Also, I loved the acknowledgement that poverty really is about where you are, as much as what you have. Even some of the poorest people in America would be seen as well-off by Twelve's standards (running water, telephones, computers, etc. etc.), but that doesn't actually help their situation because they're not well-off according to their society. I love your explorations of how this works in the Capitol (and I'd imagine it can get pretty bad, especially for the avoxes and the recent releases from debtors prison)

Haymitch's comment about Chaff at the beginning of this chapter was very intriguing, especially because it gives some interesting connotations to a line in HT. When they're at the bar before Chaff teaches him about the video phone, Chaff says something like: "You can stop. That's good." I always thought it was an admission that he couldn't, and so admired Haymitch; I'm now wondering: Was it more Chaff expressing oblique concern about how much Haymitch went off the rails in his Victory tour after Glass showed up? Or is Haymitch wrong about what Chaff can do in terms of controlling it?

And is the little girl at the play center that's interviewed Prisca? Or am I imagining things because the irony of Snow's grandchild being a K/P supporter is just too awesome? And was the older child who gave the younger a sparkler Aurelian, or am I just looking too hard for cameos?

I also really liked how you're showing Capitol censorship with the large delay between when the mentors are getting the district interviews in "real-time" and when we know Twelve gets them in Eight (I'm thinking especially of the interview about Clove being on all of Cato's teams coming after the gym in Eight); they've really started cracking down on rebel content; a lot fewer live interviews and more time to cut things.

And bastards; they never intended Twelve to win; have Katniss die fighting for the medicine, and then paint her as someone who, ultimately, just wasn't strong enough to overcome the Games; punish the Capitol for believing in her, and Twelve for supporting their uppity volunteer. *fumes*
fernwithy From: fernwithy Date: October 22nd, 2014 05:27 am (UTC) (Link)

Re: Feedback/Some Catches

Hmm. The shoes could be a continuity error. Or a deliberate exaggeration. Or Haymitch's memory being fuzzy. I'll get an answer in, one way or another.

Money is the bogeyman of my life. I rarely get weepy over anything else, and I wanted to put in something about the sheer psychological power of the stuff, especially when people are saying, "Help us by... GIVING US MONEY! If you don't give us money, you DON'T CARE!" It's horrible. And yes, poverty is definitely situational. Where I grew up, I was certainly not well-to-do by any means, but very few people in town were. Social events tended to be cheap or free, not that I socialized a lot (for other reasons). The kids who got cars got old junkers, and no one thought twice about it. Getting to college? Culture shock of major proportions.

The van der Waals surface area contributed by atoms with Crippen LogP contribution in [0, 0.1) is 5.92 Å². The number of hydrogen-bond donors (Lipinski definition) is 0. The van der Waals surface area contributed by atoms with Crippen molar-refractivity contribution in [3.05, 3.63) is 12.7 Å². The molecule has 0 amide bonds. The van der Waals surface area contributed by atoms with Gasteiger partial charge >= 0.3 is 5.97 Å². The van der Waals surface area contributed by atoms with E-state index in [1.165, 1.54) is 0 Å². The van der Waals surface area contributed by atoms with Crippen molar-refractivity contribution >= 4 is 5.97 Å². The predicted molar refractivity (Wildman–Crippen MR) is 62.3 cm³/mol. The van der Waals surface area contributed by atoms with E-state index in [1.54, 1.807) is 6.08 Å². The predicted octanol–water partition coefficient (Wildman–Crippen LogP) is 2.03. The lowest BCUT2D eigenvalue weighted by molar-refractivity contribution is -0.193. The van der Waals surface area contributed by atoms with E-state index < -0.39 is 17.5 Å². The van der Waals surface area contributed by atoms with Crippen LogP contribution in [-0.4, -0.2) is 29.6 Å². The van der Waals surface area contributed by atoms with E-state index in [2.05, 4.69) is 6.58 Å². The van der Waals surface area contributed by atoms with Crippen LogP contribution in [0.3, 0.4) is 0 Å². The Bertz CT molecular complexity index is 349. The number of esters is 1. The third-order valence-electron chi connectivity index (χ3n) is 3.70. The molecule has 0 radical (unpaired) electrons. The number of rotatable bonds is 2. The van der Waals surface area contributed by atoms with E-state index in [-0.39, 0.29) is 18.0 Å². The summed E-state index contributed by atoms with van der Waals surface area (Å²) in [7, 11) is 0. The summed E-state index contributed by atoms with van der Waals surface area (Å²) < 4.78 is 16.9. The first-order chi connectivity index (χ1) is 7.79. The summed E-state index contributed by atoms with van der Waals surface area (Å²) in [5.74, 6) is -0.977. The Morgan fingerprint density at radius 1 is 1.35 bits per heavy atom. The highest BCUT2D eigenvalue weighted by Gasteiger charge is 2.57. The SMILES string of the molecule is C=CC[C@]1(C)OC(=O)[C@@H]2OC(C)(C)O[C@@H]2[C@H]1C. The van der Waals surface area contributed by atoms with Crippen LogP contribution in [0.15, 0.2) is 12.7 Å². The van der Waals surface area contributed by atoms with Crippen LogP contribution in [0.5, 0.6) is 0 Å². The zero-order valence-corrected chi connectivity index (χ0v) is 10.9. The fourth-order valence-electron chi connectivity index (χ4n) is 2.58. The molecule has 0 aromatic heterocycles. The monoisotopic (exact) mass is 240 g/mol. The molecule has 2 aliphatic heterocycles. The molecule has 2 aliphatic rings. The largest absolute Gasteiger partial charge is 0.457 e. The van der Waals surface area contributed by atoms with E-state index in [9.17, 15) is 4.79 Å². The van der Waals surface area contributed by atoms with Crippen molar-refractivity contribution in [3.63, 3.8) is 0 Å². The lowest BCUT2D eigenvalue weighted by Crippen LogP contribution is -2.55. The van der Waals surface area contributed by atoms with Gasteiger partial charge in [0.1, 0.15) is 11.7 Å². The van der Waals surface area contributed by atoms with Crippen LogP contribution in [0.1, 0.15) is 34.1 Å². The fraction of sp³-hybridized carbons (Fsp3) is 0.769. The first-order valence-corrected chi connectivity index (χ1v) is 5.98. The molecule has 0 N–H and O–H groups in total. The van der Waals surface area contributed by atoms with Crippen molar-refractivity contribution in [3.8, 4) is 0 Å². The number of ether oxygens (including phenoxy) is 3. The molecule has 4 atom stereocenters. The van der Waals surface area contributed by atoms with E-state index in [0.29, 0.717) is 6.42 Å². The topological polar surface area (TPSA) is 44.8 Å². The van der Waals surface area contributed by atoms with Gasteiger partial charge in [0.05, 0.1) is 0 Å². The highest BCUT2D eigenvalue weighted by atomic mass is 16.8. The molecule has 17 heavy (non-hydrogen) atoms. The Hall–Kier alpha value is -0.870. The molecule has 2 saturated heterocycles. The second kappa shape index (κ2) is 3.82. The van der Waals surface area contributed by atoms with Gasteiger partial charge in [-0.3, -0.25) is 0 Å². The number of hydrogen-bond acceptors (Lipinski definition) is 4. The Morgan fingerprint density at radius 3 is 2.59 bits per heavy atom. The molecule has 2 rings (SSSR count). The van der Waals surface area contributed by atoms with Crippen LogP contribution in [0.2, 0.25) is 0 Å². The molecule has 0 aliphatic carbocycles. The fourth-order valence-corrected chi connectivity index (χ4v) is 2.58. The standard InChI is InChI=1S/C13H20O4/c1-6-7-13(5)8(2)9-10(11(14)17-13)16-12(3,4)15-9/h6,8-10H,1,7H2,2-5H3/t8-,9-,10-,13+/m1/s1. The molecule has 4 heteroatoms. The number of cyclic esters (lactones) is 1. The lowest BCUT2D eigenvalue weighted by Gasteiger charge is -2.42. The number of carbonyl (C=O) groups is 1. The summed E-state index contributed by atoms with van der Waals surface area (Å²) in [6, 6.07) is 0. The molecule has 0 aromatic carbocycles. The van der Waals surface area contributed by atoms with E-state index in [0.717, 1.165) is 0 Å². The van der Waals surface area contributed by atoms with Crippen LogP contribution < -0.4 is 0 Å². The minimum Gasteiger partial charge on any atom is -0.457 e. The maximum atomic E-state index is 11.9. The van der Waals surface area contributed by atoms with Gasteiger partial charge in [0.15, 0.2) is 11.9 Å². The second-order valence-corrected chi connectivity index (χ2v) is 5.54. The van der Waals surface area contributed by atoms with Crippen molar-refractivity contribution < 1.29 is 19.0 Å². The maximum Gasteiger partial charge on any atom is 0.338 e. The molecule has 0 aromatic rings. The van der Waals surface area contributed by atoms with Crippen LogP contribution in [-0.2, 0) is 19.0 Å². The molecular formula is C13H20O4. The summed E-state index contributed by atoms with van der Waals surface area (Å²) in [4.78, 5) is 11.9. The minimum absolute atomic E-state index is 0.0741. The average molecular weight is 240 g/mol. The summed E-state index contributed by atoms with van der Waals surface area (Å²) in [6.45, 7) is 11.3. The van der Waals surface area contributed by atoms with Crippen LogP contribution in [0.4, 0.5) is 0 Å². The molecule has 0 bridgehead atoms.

A lot of the weirdness with timing, I'll write off as Capitol censorship, and replaying of earlier segments in mandatory viewing hours. (In fact, a goodish chunk was because, in F8, I hadn't really stepped back and appreciated just how long Katniss spends in this book just randomly wandering the woods. It was probably actually supposed to be afternoon when she found Peeta.)

I think Chaff was worried about Haymitch becoming an addict. He's seen it in other victors, and boy, Haymitch sure was acting like it. But Haymitch says he's not, and doesn't tell Chaff that in the Capitol, he's been on meds. Chaff, I think, really isn't an alcoholic, just a heavy drinker.

Aurelian hasn't quite finished his transformation into wanting to be just like Peeta -- that will probably come during the time in the cave, so that probably wasn't him. And I doubt Snow would let Prisca on camera, alas.

Of course they never expected Twelve to win. That's never supposed to happen!
vesta_aurelia From: vesta_aurelia Date: October 22nd, 2014 04:37 pm (UTC) (Link)

Re: Feedback/Some Catches

"Of course they never expected Twelve to win. That's never supposed to happen!"

It's always supposed to be One or Two, isn't it--the good, obedient little Stockholm-ed Districts who are so invested in their own systemic abuse that they can't see how they're being abused? (with, occassionally, an outlier from another District, just to keep the rest playing the game).

The more you think about them, the more sick the mental abuse/addiction cycle of the Games are.
cleindori From: cleindori Date: October 24th, 2014 12:56 am (UTC) (Link)
I've been following as always, but it's been way too long since my last comment! Anyway, this chapter just hit me right in the feels -- the bit with "you be the girl on fire" and the sparklers had me tearing right up. And of course Haymitch doesn't feel old enough to be the father of a 21-year-old, he still feels like a powerless teenager!
From: (Anonymous) Date: October 25th, 2014 12:13 am (UTC) (Link)


As others have mentioned, I enjoyed seeing the way the capital people are reacting to the real change. Also enjoyed the sparklers with the children, etc. I am wondering though, if you are following the book chapters somewhat, or are you going to have Katniss cleaning Peeta up continuing into the next chapter? I'd like to see haymitch's reaction to Peeta saying the two of them are "just alike" and his reactions to Peeta teasing Katniss about him being naked.